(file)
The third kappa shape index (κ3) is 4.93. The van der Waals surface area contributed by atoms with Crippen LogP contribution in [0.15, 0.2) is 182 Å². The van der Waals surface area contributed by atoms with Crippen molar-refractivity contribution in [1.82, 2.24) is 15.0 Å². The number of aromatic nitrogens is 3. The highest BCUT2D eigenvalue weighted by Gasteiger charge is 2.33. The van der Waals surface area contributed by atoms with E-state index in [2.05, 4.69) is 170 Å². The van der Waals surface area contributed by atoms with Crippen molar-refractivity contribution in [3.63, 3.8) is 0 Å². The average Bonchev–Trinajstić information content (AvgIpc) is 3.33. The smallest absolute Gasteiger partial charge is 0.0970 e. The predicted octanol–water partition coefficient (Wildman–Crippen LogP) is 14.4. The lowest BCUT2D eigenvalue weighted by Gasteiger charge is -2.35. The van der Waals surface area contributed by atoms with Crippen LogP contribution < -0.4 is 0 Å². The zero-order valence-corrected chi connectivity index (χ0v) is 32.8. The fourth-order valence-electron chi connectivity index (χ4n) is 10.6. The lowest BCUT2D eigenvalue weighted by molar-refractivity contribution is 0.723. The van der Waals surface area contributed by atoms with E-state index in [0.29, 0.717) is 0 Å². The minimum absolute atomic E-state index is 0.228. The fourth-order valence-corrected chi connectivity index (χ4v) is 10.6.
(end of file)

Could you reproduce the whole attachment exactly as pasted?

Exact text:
The third kappa shape index (κ3) is 4.93. The van der Waals surface area contributed by atoms with Crippen LogP contribution in [0.15, 0.2) is 182 Å². The van der Waals surface area contributed by atoms with Crippen molar-refractivity contribution in [1.82, 2.24) is 15.0 Å². The number of aromatic nitrogens is 3. The highest BCUT2D eigenvalue weighted by Gasteiger charge is 2.33. The van der Waals surface area contributed by atoms with E-state index in [2.05, 4.69) is 170 Å². The van der Waals surface area contributed by atoms with Crippen molar-refractivity contribution in [3.63, 3.8) is 0 Å². The average Bonchev–Trinajstić information content (AvgIpc) is 3.33. The smallest absolute Gasteiger partial charge is 0.0970 e. The predicted octanol–water partition coefficient (Wildman–Crippen LogP) is 14.4. The lowest BCUT2D eigenvalue weighted by Gasteiger charge is -2.35. The van der Waals surface area contributed by atoms with Crippen LogP contribution < -0.4 is 0 Å². The zero-order valence-corrected chi connectivity index (χ0v) is 32.8. The fourth-order valence-electron chi connectivity index (χ4n) is 10.6. The lowest BCUT2D eigenvalue weighted by molar-refractivity contribution is 0.723. The van der Waals surface area contributed by atoms with E-state index in [0.29, 0.717) is 0 Å². The minimum absolute atomic E-state index is 0.228. The fourth-order valence-corrected chi connectivity index (χ4v) is 10.6.